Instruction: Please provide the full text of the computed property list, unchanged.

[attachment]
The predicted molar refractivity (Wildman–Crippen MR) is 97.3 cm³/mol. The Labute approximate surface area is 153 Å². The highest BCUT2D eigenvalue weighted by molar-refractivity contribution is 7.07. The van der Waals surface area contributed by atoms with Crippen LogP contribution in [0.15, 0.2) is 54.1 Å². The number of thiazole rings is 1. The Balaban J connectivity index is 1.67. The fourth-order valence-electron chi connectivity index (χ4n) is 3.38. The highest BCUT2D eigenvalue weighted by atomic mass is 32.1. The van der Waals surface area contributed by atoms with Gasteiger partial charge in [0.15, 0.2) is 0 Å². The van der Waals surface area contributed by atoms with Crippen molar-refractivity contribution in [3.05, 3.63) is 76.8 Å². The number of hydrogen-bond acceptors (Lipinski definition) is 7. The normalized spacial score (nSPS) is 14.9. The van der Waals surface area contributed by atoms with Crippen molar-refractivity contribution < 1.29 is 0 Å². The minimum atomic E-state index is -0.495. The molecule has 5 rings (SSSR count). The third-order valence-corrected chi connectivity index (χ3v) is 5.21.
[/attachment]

The predicted molar refractivity (Wildman–Crippen MR) is 97.3 cm³/mol. The Labute approximate surface area is 153 Å². The highest BCUT2D eigenvalue weighted by molar-refractivity contribution is 7.07. The van der Waals surface area contributed by atoms with Crippen LogP contribution in [0.15, 0.2) is 54.1 Å². The number of thiazole rings is 1. The Balaban J connectivity index is 1.67. The fourth-order valence-electron chi connectivity index (χ4n) is 3.38. The highest BCUT2D eigenvalue weighted by atomic mass is 32.1. The van der Waals surface area contributed by atoms with Gasteiger partial charge in [0.15, 0.2) is 0 Å². The van der Waals surface area contributed by atoms with Crippen molar-refractivity contribution in [3.05, 3.63) is 76.8 Å². The number of hydrogen-bond acceptors (Lipinski definition) is 7. The normalized spacial score (nSPS) is 14.9. The van der Waals surface area contributed by atoms with Crippen molar-refractivity contribution < 1.29 is 0 Å². The minimum atomic E-state index is -0.495. The molecule has 5 rings (SSSR count). The third-order valence-corrected chi connectivity index (χ3v) is 5.21.